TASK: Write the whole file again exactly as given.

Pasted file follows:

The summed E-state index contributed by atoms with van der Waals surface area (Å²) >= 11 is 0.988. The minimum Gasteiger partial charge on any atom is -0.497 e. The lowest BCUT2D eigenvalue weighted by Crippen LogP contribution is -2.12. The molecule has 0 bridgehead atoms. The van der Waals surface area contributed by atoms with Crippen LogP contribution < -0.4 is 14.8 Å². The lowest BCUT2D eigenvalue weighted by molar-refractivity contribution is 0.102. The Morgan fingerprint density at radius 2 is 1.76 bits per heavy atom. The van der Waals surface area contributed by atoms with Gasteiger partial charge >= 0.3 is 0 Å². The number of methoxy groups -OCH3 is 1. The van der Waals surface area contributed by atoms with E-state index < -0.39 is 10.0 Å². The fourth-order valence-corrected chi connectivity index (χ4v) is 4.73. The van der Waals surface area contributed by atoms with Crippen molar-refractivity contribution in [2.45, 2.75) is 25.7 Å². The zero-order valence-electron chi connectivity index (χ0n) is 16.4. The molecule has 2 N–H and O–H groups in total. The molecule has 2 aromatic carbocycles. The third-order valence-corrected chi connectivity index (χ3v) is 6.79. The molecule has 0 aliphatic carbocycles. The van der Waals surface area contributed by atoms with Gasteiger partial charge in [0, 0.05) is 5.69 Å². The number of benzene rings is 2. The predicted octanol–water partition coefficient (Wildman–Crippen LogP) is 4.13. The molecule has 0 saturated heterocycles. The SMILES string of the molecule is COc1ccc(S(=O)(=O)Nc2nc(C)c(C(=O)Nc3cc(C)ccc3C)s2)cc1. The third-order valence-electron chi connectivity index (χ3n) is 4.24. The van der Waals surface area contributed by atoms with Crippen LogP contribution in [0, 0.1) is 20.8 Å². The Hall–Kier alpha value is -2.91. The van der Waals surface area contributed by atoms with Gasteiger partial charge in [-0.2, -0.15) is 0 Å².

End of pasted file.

The summed E-state index contributed by atoms with van der Waals surface area (Å²) >= 11 is 0.988. The minimum Gasteiger partial charge on any atom is -0.497 e. The lowest BCUT2D eigenvalue weighted by Crippen LogP contribution is -2.12. The molecule has 0 bridgehead atoms. The van der Waals surface area contributed by atoms with Crippen LogP contribution < -0.4 is 14.8 Å². The lowest BCUT2D eigenvalue weighted by molar-refractivity contribution is 0.102. The Morgan fingerprint density at radius 2 is 1.76 bits per heavy atom. The van der Waals surface area contributed by atoms with Gasteiger partial charge >= 0.3 is 0 Å². The number of methoxy groups -OCH3 is 1. The van der Waals surface area contributed by atoms with E-state index < -0.39 is 10.0 Å². The fourth-order valence-corrected chi connectivity index (χ4v) is 4.73. The van der Waals surface area contributed by atoms with Crippen molar-refractivity contribution in [2.45, 2.75) is 25.7 Å². The zero-order valence-electron chi connectivity index (χ0n) is 16.4. The molecule has 2 N–H and O–H groups in total. The molecule has 2 aromatic carbocycles. The third-order valence-corrected chi connectivity index (χ3v) is 6.79. The molecule has 0 aliphatic carbocycles. The van der Waals surface area contributed by atoms with Gasteiger partial charge in [0, 0.05) is 5.69 Å². The number of benzene rings is 2. The predicted octanol–water partition coefficient (Wildman–Crippen LogP) is 4.13. The molecule has 0 saturated heterocycles. The SMILES string of the molecule is COc1ccc(S(=O)(=O)Nc2nc(C)c(C(=O)Nc3cc(C)ccc3C)s2)cc1. The third-order valence-electron chi connectivity index (χ3n) is 4.24. The van der Waals surface area contributed by atoms with Crippen LogP contribution in [0, 0.1) is 20.8 Å². The Hall–Kier alpha value is -2.91. The van der Waals surface area contributed by atoms with Gasteiger partial charge in [-0.2, -0.15) is 0 Å².